As a facility manager and steward, how often do you perform a “walkabout” of your buildings and grounds? 

Wait, What Is A Walkabout?  

A walkabout is a critical part of your role. It is often overlooked. The term is not germane to most of us in the U.S.  Its roots lead back to predominantly Australia and some in the U.K.

For our friends “down under” the term is defined as:

Walkabout is a rite of passage in Australian Aboriginal society, during which males undergo a journey during adolescence, typically ages 10 to 16, and live in the wilderness for a period as long as six months to make the spiritual and traditional transition into manhood.

Oxford Languages provides the meaning of a walking tour. In the 1980s, a managerial term was popularized called Management by Walking Around (MBWA).

In 1982, management consultants Tom Peters and Robert H. Waterman proposed the concept in their book In Search of Excellence: Lessons from America’s Best-Run Companies. Peters and Waterman examined the successful companies in the book, realizing a common nominator between the most successful. The successful companies had CEOs and managers who spent much of their time in the field instead of being confined to their offices. Peters and Waterman noticed these managers were more aware of the operations and, in general, had better ability to solve problems. Peters wrote a book, A Passion for Excellence, in which he continued to assert the style as the core element of excellent leadership.

The idea gained further attention when William Hewlett and David Packard, the founders of Hewlett Packard, mentioned the theory as part of the “HP Way.” The lessons learned from the technology company were examined and presented by Peters and Waterman.

The up-close-and-personal style of management became a popular option for organizations, and other big companies soon followed the teachings of Peter and Waterman. Disney has implemented management by walking, having its managers work shifts and subordinates. Apple’s Steve Jobs was another big believer in the style, putting himself in situations where he dealt directly with the customers.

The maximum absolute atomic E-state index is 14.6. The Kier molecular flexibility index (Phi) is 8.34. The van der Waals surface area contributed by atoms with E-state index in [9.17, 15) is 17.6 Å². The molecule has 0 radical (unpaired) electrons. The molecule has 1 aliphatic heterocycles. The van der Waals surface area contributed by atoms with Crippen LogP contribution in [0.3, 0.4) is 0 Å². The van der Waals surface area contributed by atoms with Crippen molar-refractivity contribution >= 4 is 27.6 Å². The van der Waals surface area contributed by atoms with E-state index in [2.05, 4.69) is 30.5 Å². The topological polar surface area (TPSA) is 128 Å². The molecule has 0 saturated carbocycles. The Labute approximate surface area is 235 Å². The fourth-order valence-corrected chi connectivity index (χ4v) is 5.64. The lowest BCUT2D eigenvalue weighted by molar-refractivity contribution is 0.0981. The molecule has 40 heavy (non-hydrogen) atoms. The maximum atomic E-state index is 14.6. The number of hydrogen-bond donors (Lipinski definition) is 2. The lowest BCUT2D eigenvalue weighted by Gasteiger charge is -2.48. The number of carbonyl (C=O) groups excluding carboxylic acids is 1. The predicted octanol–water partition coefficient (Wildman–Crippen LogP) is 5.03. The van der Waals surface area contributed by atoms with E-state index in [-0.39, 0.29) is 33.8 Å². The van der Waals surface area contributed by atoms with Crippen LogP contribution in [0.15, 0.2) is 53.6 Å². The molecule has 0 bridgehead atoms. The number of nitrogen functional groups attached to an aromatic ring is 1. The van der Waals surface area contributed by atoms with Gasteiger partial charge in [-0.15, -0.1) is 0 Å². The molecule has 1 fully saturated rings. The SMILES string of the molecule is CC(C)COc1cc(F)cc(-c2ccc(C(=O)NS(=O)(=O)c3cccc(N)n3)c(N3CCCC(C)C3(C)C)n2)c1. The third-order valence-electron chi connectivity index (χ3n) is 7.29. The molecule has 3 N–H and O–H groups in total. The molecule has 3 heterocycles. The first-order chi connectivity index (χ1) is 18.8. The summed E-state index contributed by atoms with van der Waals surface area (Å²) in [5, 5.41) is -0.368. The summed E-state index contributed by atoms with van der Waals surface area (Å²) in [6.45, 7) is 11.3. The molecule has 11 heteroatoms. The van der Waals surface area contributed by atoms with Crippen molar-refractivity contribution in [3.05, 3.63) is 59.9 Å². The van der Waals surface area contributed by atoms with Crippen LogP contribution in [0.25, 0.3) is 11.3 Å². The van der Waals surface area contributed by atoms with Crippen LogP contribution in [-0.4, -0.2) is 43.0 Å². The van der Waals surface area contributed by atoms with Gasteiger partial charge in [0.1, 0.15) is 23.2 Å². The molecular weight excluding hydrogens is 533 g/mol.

Why Assess Your Church Facility 

The walkabout — or what we like to call a Periodic Site Assessment — should occur weekly. At the very least, it should occur once a month. As a facility steward, you should pay attention to every aspect of your facility and grounds. Things change over time.  What you observed last week might be different this week. 

  • The dust bunnies may have started to accumulate in the corners.
  • There is a small brown spot in a ceiling tile that was not there last week. Is it a plumbing leak, roof leak, or HVAC condensation pipe/pan leak?
  • The trash in the pastor’s office is full. Maybe the janitorial company needs a reminder. 
  • There is an accumulation of weeds in the front yard.
  • The HVAC fans seem noisier than usual — time for a service call.
  • The kids' wing is cold. Maybe the HVAC scheduler is not being used correctly.
  • The lobby walls are beaten up after that youth event. You may need the team to do some touch-ups before Sunday.

The list goes on.

By assessing your facility (perform a walkabout), you may very well catch items before their costs become significantly more expensive. (Remember what happens when you delay addressing issues: deferred maintenance.) This form of facility management will also help you maintain your facility correctly, and that will serve your congregation and guests well.

Smart Tool: Periodic Site Assessment

To help you get started, we developed Period Site Assessment (i.e., walkabout) checklist. This simple tool is not exhaustive. It should be customized for your specific facility and context. Now, go get to walking-about.

periodicsiteassessment